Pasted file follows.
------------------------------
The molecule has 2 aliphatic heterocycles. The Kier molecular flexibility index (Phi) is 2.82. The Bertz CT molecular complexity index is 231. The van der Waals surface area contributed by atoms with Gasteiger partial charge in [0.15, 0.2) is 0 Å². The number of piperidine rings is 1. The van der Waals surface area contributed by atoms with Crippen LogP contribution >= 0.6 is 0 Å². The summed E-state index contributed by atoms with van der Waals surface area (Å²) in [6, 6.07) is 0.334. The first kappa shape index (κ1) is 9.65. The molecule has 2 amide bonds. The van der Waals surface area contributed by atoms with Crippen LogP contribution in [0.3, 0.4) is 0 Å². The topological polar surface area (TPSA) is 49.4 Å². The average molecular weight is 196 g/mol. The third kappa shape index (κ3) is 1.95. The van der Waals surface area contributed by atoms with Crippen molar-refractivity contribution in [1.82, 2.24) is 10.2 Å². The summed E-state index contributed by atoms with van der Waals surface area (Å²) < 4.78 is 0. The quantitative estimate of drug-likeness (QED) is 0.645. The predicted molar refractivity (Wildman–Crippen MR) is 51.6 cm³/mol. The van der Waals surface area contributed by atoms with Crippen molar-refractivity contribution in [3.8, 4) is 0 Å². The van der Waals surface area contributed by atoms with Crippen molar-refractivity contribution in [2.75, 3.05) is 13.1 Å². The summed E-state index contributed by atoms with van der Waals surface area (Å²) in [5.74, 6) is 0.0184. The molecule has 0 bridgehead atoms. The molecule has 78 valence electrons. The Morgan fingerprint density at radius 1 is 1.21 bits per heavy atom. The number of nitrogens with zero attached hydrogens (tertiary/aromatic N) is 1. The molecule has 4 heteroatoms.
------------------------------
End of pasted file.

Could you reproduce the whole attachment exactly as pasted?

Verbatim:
The molecule has 2 aliphatic heterocycles. The Kier molecular flexibility index (Phi) is 2.82. The Bertz CT molecular complexity index is 231. The van der Waals surface area contributed by atoms with Gasteiger partial charge in [0.15, 0.2) is 0 Å². The number of piperidine rings is 1. The van der Waals surface area contributed by atoms with Crippen LogP contribution >= 0.6 is 0 Å². The summed E-state index contributed by atoms with van der Waals surface area (Å²) in [6, 6.07) is 0.334. The first kappa shape index (κ1) is 9.65. The molecule has 2 amide bonds. The van der Waals surface area contributed by atoms with Crippen LogP contribution in [0.3, 0.4) is 0 Å². The topological polar surface area (TPSA) is 49.4 Å². The average molecular weight is 196 g/mol. The third kappa shape index (κ3) is 1.95. The van der Waals surface area contributed by atoms with Crippen molar-refractivity contribution in [1.82, 2.24) is 10.2 Å². The summed E-state index contributed by atoms with van der Waals surface area (Å²) < 4.78 is 0. The quantitative estimate of drug-likeness (QED) is 0.645. The predicted molar refractivity (Wildman–Crippen MR) is 51.6 cm³/mol. The van der Waals surface area contributed by atoms with Crippen molar-refractivity contribution in [3.8, 4) is 0 Å². The van der Waals surface area contributed by atoms with Crippen molar-refractivity contribution in [2.75, 3.05) is 13.1 Å². The summed E-state index contributed by atoms with van der Waals surface area (Å²) in [5.74, 6) is 0.0184. The molecule has 0 bridgehead atoms. The molecule has 78 valence electrons. The Morgan fingerprint density at radius 1 is 1.21 bits per heavy atom. The number of nitrogens with zero attached hydrogens (tertiary/aromatic N) is 1. The molecule has 4 heteroatoms.